In the News

Fish Talk in the News – Friday, August 23

  • NOAA announced the settlement terms of its civil case against Carlos Rafael, the Codfather, and he could walk away a millionaire. Rafael is banned from commercial fishing and must sell his vessels and permits, but he will get to seek the highest bidder and keep the profits. Many believe that Rafael got off too easy. Peter Shelley of Conservation Law Foundation told the Cape Cod Times, “It strikes me that Mr. Rafael came out well ahead on this agreement, considering the circumstances.” And Hank Soule, sector manager for the Sustainable Harvest in Portland said, “Given the serial nature of the crimes, I’m surprised at the decision not to revoke [his groundfish permits].” Seventeen of Rafael’s captains were also involved in the settlement and face various sanctions.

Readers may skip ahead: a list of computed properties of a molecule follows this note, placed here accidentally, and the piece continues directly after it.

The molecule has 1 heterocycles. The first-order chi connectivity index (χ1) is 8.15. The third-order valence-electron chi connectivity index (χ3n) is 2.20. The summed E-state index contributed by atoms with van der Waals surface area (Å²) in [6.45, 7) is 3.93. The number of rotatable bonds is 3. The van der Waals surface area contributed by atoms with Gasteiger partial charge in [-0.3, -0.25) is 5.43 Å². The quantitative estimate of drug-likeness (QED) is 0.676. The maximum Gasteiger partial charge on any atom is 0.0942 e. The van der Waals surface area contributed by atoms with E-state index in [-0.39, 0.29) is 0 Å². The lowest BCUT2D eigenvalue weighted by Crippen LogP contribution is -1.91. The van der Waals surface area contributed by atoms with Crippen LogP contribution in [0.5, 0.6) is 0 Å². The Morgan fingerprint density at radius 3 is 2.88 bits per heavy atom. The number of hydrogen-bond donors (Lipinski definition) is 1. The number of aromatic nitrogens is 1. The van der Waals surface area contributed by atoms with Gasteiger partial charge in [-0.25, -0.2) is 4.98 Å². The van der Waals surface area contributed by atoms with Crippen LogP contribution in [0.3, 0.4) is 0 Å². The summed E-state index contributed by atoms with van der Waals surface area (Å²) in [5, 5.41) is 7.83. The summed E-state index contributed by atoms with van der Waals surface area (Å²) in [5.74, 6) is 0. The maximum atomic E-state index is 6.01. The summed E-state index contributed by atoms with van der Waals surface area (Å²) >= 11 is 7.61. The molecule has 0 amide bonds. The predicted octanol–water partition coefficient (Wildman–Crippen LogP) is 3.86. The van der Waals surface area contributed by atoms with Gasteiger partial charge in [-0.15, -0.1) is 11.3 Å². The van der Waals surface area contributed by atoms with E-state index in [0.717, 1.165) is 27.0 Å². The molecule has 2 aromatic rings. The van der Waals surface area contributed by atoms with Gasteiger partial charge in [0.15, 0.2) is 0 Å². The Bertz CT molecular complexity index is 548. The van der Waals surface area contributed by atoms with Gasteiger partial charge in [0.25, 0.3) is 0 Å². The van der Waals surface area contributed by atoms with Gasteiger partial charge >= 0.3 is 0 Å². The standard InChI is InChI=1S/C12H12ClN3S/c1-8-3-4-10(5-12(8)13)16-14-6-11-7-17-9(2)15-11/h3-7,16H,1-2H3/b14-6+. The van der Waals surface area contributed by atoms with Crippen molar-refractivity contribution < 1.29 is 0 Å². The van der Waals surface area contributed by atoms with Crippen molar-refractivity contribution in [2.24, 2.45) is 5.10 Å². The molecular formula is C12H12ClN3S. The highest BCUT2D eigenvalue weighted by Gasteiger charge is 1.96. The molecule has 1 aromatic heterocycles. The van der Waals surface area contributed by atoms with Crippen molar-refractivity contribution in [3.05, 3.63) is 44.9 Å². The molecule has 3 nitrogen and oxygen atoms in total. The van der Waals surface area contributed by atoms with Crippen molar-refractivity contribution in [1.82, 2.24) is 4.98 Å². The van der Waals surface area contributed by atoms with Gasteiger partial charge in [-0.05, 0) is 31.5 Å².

• According to a new FAO report, “Climate change will decrease the world fisheries’ overall maximum catch potential between 2.8% and 12.1% by 2050 based on different greenhouse gas emission scenarios,” reports Undercurrent News. The impacts will be felt by both ocean and inland fisheries. The report can be found here.
  • Someone stole 4,000 immature oysters from a Mill Creek aquaculture farm in Sandwich, MA earlier this month. The Cape Cod Times reports, “The town has been cultivating the shellfish, which take between two and three years to mature, as part of its aquaculture program.” Officials were perplexed by the theft because the oysters were too small to sell. Massachusetts Environmental Police are investigating.
  • NOAA Fisheries is seeking comments on a control date – April 29, 2019 – for potential changes to the lobster fishery. The agency is currently considering new management measures given its responsibilities to protect North Atlantic right whales under the Endangered Species Act and Marine Mammal Protection Act. According to the advance notice of proposed rulemaking, “Participation in the fishery after the control date may not be treated the same as participation before the control date.” Find more information in the Federal Register here.

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